Contact with Native Americans
De Soto’s initial assumptions about the Native Americans inhabiting La Florida turned out to be very wrong. He embarked on his journey believing that the indigenous peoples he encountered would be similar to the Incas he interacted with in Peru – willing to serve as reliable guides and extremely wealthy. However, the natives de Soto and his men encountered were completely different. They developed a mistrust of Spanish explorers from earlier encounters with Juan Ponce de León and Pánfilo de Narváez, rendering them unwilling or reluctant to serve as guides through the territory. They were also divided into several different and relatively small tribes and kingdoms, which was completely different from the Incas of Peru and the Mayans of Mexico. These tribes also lacked access to, or at least knowledge of, materials the Spanish considered valuable such as gold and silver.
De Soto and his men faced problems with the natives early in their journey. They quickly discovered that the guides they had kidnapped to lead them along their journey before their final departure from Cuba did not know the mainland interior nearly as well as the Spanish anticipated. For example, one guide admitted he had never ventured more than ten miles in any direction from where the advanced convoy picked him up in Florida.
Throughout the expedition, they continued to struggle to find natives willing to help them find their way. The first native peoples they encountered upon landing in Florida had already made contact with the Spanish when Pánfilo de Narváez arrived there in the late 1520s. This experience, wrought with violent encounters, taught the natives to be apprehensive of Europeans.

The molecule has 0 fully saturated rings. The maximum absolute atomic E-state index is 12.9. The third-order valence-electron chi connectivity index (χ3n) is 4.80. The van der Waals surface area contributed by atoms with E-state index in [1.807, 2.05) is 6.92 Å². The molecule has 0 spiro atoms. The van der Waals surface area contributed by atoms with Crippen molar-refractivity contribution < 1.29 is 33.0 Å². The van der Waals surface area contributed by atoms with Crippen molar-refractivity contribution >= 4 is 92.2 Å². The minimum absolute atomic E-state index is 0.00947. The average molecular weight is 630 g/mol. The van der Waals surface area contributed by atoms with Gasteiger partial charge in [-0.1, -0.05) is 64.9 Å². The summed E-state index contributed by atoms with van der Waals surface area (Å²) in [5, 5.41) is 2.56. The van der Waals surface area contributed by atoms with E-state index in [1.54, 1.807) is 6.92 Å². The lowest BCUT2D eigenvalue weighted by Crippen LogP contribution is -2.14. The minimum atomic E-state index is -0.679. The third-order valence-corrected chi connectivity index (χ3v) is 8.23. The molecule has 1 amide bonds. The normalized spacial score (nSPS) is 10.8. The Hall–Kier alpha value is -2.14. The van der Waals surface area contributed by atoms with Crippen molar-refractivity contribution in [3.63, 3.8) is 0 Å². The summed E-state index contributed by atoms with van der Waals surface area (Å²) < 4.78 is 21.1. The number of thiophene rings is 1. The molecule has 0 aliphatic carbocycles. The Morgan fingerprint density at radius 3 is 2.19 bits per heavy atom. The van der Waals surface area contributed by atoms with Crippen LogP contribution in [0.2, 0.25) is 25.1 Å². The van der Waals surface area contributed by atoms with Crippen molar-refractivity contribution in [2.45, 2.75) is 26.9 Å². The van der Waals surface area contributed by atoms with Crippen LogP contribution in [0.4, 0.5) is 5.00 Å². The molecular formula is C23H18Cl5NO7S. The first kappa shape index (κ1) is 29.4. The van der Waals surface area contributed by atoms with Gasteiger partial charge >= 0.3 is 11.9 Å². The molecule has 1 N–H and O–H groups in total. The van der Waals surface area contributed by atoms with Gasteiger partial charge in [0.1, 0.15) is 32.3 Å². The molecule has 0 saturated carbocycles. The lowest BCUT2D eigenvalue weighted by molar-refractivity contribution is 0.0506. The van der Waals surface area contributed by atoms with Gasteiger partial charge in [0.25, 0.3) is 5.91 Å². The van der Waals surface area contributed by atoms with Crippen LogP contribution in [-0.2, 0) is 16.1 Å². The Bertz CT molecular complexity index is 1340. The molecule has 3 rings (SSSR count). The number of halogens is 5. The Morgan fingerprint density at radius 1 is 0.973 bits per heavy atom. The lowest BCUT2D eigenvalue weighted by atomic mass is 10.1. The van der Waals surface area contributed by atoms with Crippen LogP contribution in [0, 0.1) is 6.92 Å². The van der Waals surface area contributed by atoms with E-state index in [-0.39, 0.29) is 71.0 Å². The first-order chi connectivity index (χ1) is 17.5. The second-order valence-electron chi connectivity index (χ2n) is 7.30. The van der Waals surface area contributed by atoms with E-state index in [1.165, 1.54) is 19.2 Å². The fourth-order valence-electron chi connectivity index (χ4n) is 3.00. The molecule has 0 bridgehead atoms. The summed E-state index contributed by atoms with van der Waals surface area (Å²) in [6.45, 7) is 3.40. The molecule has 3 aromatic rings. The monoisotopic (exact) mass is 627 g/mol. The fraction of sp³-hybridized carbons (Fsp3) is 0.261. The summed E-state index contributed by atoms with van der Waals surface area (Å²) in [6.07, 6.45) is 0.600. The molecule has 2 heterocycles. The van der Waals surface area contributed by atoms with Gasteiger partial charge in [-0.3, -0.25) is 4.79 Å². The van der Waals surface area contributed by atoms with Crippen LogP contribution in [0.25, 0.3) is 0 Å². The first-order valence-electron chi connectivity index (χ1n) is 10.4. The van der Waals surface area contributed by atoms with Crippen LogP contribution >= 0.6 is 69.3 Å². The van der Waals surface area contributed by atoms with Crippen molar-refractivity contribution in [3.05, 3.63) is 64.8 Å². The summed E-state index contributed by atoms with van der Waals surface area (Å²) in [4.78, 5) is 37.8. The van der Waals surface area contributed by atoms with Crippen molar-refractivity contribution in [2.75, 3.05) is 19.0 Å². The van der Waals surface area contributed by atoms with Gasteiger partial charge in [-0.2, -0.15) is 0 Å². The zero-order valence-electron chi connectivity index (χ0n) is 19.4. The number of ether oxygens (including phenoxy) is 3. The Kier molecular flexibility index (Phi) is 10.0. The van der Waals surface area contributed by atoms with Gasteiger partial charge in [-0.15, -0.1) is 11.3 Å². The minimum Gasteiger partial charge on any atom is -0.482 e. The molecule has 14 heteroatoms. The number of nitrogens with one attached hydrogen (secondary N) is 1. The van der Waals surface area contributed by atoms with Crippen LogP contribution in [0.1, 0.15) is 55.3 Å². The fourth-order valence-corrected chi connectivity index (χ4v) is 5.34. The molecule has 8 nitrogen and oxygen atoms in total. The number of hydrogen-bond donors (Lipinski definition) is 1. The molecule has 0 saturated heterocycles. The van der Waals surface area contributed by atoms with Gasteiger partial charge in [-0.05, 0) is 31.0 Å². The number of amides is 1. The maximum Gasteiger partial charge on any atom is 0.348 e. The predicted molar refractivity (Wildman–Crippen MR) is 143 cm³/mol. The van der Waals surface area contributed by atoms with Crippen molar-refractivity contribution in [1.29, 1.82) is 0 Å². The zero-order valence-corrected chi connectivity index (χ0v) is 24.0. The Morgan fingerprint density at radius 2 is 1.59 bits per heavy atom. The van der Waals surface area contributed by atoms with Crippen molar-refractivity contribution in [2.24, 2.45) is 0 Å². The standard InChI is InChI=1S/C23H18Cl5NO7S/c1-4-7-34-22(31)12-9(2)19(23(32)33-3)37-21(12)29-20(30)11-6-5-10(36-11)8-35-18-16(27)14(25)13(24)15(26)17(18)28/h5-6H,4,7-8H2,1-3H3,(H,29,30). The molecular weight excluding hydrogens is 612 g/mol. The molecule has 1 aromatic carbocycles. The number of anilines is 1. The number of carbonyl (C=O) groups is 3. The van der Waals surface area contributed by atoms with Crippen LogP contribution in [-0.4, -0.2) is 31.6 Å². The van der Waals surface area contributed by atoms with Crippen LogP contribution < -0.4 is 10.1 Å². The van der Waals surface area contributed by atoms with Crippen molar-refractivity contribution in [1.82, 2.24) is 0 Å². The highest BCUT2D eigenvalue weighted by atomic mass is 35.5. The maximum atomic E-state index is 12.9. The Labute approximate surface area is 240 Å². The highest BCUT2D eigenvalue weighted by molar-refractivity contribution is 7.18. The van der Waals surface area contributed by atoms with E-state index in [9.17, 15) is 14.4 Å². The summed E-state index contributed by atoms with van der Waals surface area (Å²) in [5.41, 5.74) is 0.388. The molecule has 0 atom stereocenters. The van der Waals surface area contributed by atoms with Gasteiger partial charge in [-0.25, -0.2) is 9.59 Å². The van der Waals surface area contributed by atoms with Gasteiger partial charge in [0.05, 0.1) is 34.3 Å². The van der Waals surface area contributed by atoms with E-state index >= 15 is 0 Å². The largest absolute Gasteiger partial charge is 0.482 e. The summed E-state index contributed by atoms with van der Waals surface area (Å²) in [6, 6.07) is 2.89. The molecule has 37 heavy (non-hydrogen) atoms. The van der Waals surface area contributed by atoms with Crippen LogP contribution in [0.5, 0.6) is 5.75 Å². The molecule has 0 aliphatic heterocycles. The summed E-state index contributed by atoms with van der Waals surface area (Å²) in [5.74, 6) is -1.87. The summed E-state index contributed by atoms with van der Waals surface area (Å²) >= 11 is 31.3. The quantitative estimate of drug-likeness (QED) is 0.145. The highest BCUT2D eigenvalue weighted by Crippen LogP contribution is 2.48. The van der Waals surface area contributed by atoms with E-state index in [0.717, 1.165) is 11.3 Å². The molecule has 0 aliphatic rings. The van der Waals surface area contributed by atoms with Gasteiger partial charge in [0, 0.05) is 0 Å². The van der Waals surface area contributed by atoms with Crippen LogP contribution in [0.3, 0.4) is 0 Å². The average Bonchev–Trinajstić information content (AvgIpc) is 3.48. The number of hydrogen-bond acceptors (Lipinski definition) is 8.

Native American guides often gave the entrada misleading information about the location of larger settlements in order to protect them from the conquistadors. De Soto and his men, upon finding such villages, often used violent methods to commandeer their food stores and other resources that were needed to supply their army. They were not concerned with leaving the natives whose food they consumed with enough provisions to continue feeding their own populations. Having heard of the decimation and destruction de Soto and his men caused other villages, some of the Natives American villages located along later parts of the Europeans’ path were armed and ready to defend themselves once de Soto arrived. De Soto did not hesitate to respond with full force. Instances such as these resulted in several battles between de Soto’s army and the natives, resulting in large losses on both sides.
Impact on Native Populations
De Soto’s journey had a significant impact on the Native Americans of North America. He and his men were the first contact the majority of these tribes living in the interior had with Europeans, and they brought more than violence with them.
The native tribes that encountered de Soto had never before seen several of the animals the entrada brought with them . They were introduced to horses, war dogs, and pigs for the first time through these meetings. Although the natives were terrified of the Spanish dogs, as they were extremely large and trained for combat, they quickly learned about and took advantage of the benefits associated with the domestication of horses and pigs.
However, the most significant impact on the native population from de Soto proved to be disease. The native tribes, having never made contact with Europeans, did not have any form of immunity to European diseases. The most detrimental of the illnesses they acquired turned out to be smallpox. It spread rapidly through the native population, eradicating their numbers by as much as 90 to 95 percent. This resulted in several of the villages and peoples de Soto came into contact with on his mid-sixteenth century expedition ceasing to exist by the time the English made inroads into the same territories. The English did not encounter the same towns or chiefdoms.